- Search Collections /
- Open Collections /
- Browse Collections /
- UBC Theses and Dissertations /
- Changes in the El Niño-Southern Oscillation under...
Open Collections
UBC Theses and Dissertations
Featured Collection
UBC Theses and Dissertations
Changes in the El Niño-Southern Oscillation under climate regime shift and increased greenhouse gases Ye, Zhengqing 2007
pdf
Page Metadata
Item Metadata
Title | Changes in the El Niño-Southern Oscillation under climate regime shift and increased greenhouse gases |
Creator |
Ye, Zhengqing |
Publisher | University of British Columbia |
Date | 2007 |
Date Issued | 2011-02-10 |
Description | The observed El Niño/Southern Oscillation (ENSO) has shown eastward displacements of the zonal wind stress anomalies and surface heat flux anomalies in the equatorial Pacific during El Niño episodes in the 1981-1995 regime relative to the 1961-1975 regime. Numerical experiments with a modified Zebiak-Cane intermediate complexity coupled model generally reproduced such displacements when the model climatological fields were replaced by the observed and simulated climatologies for the 1981-1995 regime. The later regime climatology resulted in eastward shifts in the ENSO system during El Niño but not La Niña, through the eastward shift of the atmosphere convergence heating rate in the coupled model. The ENSO period and ENSO predictability were also enhanced in the coupled model under the later regime climatology. A similar behavior was found in the Lorenz (1963) 3-component chaos system, i.e. in both the ENSO and Lorenz systems, stronger nonlinearity appears to lengthen the period thereby enhancing the predictability. Using nonlinear principal component analysis, we demonstrated that the leading ENSO mode had changed on a physical basis since the late 1970s. The ENSO modes resembled the destabilized 'ocean basin mode' and 'the recharge-mode' in the pre- and post-1980s regimes, respectively. The surface zonal current acted as an intensifier of ENSO in the earlier regime and played a role in the transition of the ENSO cycle in the later regime. With data from an ensemble of coupled general circulation models in the IPCC-AR4 project, climate under year 2000 greenhouse gas (GHG) level was compared with climate under pre-industrial conditions. In the tropical Pacific, the warming in the mean sea surface temperatures (SST) was found to have an El Niño-like pattern, in agreement with the observed SST data (1900-1999). The models showed that both the equatorial zonal overturning circulation and the shallow meridional overturning circulation weakened under increased GHG forcing. For ENSO, the asymmetry in the SST anomalies between El Niño and La Niña was found to be enhanced under increased GHG, for both the ensemble model data and the observed data. The enhanced asymmetry was mainly caused by the intensified vertical nonlinear dynamic heating. Furthermore, the enhanced GHG simulations showed that the asymmetry between El Niño and La Niña increased in the zonal wind stress anomalies, the equatorial undercurrent anomalies and the shallow meridional overturning circulation anomalies. |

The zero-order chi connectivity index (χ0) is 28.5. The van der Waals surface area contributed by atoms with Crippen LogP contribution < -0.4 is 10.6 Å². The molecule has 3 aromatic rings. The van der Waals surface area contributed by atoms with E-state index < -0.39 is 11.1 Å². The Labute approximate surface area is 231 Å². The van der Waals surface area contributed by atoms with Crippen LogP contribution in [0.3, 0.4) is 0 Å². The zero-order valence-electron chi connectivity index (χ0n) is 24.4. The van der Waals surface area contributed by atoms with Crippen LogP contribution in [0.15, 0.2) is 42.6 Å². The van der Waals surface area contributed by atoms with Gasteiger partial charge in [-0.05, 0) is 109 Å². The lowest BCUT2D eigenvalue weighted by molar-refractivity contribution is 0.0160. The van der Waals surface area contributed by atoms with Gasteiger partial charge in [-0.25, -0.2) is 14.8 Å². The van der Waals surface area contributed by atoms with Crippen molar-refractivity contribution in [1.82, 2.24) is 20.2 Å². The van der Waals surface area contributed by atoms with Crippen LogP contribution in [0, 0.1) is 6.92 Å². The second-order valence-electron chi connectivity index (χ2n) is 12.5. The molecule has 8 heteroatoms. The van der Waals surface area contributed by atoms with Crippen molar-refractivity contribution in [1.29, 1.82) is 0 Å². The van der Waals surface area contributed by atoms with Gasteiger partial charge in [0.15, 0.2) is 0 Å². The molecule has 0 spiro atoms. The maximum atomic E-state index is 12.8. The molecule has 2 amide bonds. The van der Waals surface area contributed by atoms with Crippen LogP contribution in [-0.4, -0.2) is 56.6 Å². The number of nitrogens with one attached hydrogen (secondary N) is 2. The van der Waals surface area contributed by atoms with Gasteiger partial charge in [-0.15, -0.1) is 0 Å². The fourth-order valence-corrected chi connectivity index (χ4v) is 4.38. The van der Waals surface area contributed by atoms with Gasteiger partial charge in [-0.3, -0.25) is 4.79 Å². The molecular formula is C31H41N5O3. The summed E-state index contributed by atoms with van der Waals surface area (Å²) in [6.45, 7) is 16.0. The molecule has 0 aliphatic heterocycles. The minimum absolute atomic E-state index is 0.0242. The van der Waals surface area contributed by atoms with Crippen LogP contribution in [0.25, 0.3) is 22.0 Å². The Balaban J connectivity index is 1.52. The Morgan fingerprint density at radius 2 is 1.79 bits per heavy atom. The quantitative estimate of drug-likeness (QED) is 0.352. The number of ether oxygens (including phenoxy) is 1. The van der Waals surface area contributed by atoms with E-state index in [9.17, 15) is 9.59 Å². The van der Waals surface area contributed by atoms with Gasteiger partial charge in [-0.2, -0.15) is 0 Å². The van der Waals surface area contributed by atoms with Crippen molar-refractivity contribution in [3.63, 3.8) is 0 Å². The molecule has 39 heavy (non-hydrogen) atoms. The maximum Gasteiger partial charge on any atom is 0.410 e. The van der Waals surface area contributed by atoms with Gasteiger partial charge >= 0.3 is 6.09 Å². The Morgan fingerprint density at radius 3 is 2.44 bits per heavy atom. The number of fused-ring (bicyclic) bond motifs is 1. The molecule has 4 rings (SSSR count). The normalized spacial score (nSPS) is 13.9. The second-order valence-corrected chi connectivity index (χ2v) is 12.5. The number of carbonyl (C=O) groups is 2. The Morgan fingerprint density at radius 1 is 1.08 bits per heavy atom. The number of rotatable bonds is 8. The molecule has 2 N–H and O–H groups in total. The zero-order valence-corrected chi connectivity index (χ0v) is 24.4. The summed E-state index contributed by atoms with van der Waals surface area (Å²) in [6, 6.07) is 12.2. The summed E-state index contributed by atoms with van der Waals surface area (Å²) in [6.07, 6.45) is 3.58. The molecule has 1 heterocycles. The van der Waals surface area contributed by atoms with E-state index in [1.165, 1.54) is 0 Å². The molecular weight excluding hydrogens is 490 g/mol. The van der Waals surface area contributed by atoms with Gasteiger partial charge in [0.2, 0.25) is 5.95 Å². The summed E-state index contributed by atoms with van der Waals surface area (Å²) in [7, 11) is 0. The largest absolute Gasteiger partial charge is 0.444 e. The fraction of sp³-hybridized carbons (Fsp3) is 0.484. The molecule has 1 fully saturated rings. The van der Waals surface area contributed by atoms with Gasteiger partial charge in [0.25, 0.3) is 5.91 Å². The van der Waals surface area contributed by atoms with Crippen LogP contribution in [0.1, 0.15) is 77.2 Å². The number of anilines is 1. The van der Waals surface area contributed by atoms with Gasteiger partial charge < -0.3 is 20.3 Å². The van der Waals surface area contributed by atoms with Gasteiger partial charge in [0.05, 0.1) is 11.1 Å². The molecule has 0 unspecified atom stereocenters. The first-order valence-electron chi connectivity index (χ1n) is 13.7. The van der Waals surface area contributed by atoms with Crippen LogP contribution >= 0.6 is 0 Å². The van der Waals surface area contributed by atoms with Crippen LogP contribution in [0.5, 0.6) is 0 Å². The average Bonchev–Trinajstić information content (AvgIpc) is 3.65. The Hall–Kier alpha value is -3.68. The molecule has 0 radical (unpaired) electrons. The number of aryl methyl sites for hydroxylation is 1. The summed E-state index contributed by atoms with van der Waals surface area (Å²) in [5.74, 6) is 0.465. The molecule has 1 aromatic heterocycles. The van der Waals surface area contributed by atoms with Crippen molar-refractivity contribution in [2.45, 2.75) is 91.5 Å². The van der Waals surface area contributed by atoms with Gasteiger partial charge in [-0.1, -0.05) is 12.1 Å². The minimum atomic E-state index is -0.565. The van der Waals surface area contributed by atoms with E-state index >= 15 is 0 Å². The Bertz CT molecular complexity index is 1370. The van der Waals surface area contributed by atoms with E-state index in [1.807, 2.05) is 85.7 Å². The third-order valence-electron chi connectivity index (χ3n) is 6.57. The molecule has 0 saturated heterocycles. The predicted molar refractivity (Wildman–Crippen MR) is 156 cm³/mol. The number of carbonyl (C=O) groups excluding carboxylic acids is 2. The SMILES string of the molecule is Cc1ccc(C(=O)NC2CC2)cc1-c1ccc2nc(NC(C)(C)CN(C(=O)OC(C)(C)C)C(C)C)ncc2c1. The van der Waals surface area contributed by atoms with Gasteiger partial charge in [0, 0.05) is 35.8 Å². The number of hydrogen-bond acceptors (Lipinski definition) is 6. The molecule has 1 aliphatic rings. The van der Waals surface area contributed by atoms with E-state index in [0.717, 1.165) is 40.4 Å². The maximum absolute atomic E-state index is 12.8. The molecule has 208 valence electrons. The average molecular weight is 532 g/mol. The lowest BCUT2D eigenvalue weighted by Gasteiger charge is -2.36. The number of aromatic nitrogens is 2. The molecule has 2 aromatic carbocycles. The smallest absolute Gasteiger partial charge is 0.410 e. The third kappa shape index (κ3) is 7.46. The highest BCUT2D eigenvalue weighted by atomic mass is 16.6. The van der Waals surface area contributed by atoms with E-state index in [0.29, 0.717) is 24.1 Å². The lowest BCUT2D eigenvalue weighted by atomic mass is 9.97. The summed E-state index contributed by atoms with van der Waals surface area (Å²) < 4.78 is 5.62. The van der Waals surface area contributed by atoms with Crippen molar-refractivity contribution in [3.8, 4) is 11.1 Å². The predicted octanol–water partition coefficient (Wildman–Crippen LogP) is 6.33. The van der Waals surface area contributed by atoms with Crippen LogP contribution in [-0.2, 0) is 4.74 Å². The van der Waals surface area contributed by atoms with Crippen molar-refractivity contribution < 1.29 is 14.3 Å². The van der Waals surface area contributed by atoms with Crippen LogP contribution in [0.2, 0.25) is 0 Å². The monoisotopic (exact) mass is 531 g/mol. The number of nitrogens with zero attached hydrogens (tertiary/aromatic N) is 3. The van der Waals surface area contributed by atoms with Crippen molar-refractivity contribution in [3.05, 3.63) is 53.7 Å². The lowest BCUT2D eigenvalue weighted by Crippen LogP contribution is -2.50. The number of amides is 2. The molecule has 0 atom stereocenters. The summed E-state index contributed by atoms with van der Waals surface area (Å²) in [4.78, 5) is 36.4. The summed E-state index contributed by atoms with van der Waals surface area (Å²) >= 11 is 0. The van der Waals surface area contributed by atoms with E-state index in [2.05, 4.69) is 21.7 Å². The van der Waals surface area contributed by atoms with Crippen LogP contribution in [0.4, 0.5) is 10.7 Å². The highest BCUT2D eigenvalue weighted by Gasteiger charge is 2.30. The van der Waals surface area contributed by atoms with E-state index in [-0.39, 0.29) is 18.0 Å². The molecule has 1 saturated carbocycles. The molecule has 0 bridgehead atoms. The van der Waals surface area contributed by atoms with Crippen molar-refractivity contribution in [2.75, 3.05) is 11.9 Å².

Genre |
Thesis/Dissertation |
Type |